Ravina establishes this Beraisa like yet another Beraisa. In a case where
the husband declares 'ha'Mevasreini ba'Meh Niftar Rachmah shel Ishti; Im
Zachar, Yitol Manah; Im Nekeivah, Titol Manah', the Tana there says -
'Yaldah Zachar, Notel Manah; Yaldah Nekeivah, Notel Manah, Yaldah Zachar
u'Nekeivah, Eino Notel Ela Manah' (in fact, the previous Beraisa is probably
the Seifa of this one).
(b) Seeing as the Tana concludes like this - we have to amend the Reisha and
insert 'Im Zachar u'Nekeivah, Yitol Nami Manah'.
(c) The Tana concludes 'Ein Lo *Ela* Manah' - because we may otherwise have
thought that the Mevaser receives two Manah in this case.
(d) Despite the fact that the Mevaser receives a Manah in all the cases, the
husband mentions them all - to preclude a Nefel (a still-born baby) from the
(a) If a husband declares that his property is to go to the baby with whom
his wife is pregnant, Rav Huna rules 'ha'Mezakeh le'Ubar Lo Kanah' - because
he is not yet in the world).
(b) Rav Nachman asked Rav Huna from our Mishnah 'ha'Omer, Im Yaldah Ishti
Zachar, Yitol Manah - Notel Manah', which clearly holds that he is Koneh.
(c) Rav Huna replied - that he did not know who the author of the Mishnah
(d) True, Rav Nachman holds 'ha'Mezakeh le'Ubar, Lo Kanah', but *he* holds -
that, once the Ubar is born, the Kinyan takes effect, in which case our
Mishnah does not pose a problem.
(a) To dispense with the Kashya on Rav Huna, we try to establish our Mishnah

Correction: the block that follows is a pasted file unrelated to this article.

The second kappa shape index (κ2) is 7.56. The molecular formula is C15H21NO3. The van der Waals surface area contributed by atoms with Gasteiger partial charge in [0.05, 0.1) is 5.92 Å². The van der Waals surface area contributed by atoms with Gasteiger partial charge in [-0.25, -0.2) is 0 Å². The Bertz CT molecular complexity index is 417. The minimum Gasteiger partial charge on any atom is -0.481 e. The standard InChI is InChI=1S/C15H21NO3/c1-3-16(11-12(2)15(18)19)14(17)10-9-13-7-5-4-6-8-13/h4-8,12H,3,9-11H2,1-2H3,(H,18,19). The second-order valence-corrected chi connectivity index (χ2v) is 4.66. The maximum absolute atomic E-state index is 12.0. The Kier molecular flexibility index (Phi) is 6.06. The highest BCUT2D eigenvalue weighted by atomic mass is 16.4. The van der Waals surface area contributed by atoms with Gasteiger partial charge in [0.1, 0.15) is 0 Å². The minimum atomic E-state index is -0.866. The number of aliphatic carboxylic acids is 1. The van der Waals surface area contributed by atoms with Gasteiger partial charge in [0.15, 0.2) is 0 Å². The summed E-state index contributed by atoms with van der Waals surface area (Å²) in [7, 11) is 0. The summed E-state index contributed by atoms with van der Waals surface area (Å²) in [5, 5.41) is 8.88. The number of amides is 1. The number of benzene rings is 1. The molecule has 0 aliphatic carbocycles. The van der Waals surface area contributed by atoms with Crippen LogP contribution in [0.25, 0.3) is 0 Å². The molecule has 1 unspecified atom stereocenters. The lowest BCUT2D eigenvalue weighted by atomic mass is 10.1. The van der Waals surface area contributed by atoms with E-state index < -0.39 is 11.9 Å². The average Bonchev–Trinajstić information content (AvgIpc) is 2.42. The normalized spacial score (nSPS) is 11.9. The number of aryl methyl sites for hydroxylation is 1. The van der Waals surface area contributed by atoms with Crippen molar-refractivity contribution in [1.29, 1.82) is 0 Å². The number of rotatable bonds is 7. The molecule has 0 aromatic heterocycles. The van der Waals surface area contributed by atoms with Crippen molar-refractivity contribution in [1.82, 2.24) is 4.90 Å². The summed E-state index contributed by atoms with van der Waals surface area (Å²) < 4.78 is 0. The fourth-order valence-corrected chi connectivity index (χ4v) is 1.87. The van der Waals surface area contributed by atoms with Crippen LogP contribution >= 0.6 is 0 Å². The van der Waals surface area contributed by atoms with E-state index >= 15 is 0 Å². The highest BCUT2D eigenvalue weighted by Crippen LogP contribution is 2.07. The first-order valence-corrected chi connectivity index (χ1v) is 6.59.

like Rebbi Meir, who holds 'Adam Makneh Davar she'Lo Bo le'Olam' (and like
whom Rav Huna actually holds). We reject this suggestion however, on the
grounds - that even Rebbi Meir agrees 'Ein Adam Makneh *le'Davar* she'Lo Ba
(b) Then we try to establish it like Rebbi Yossi, who says in the Mishnah in
1. ... 'Ubar Posel' - which meaans that, if a Kohen dies, leaving his wife
(who is a bas Yisrael) pregnant but without any other children, the Ubar
disqualifies the wife's Avadim from eating Terumah (even though he is not
yet in the world).
(c) We reject that suggestion too, on the grounds - that Yerushah, which
comes automatically (and does not require a Kinyan), is different.
2. ... 've'Eino Ma'achil' - which means that, on the other hand, he does not
enable the wife to eat Terumah (like he will do once he is born).
(a) Then we try to establish the author as Rebbi Yochanan ben Berokah, who
says - that a father has the authority to bequeath all his property to one
of his sons (like we learned in the previous Perek).
(b) We reject the proposition that he is the one who holds that one can be
Mezakeh on behalf of someone who is not yet born, and that he will therefore
be the author of our Mishnah, on the grounds - that Rebbi Yochanan ben
Berokah is speaking about *something* that is not yet in the world, but not
about *someone* who is not.
(c) And we further reject the suggestion that maybe Rebbi Yochanan ben
Berokah also holds like Rebbi Yossi ('ha'Mezakeh le'Ubar Koneh'), and is
actually speaking in that case - because there is no reason to suggest that
(a) Finally, we refute the suggestion that our Mishnah is speaking in a case
1. ... of 'Mevasreni' (like the Beraisa earlier), where he is giving money,
not to the Ubar, but to the one who gives him the news - because how would
we then explain the Seifa 've'Im Ein Sham Yoresh Ela Hu, Yoresh ha'Kol'?
What turns the harbinger of good news into an heir?
(b) Neither can we establish it when the husband specifically stipulates
that the baby will only receive the money after he is born - because Rav
Huna holds 'ha'Mezakeh le'Ubar, Lo Kanah', even after the baby is born (as
we learned earlier).
2. ... where the baby has already been born - because why did the Tana
conclude 've'Im Amar Kol Mah *she'Teiled* Ishti Yitol, Harei Zeh Yitol', and
not 'Kol Mah *she'Yaldah* Ishti'?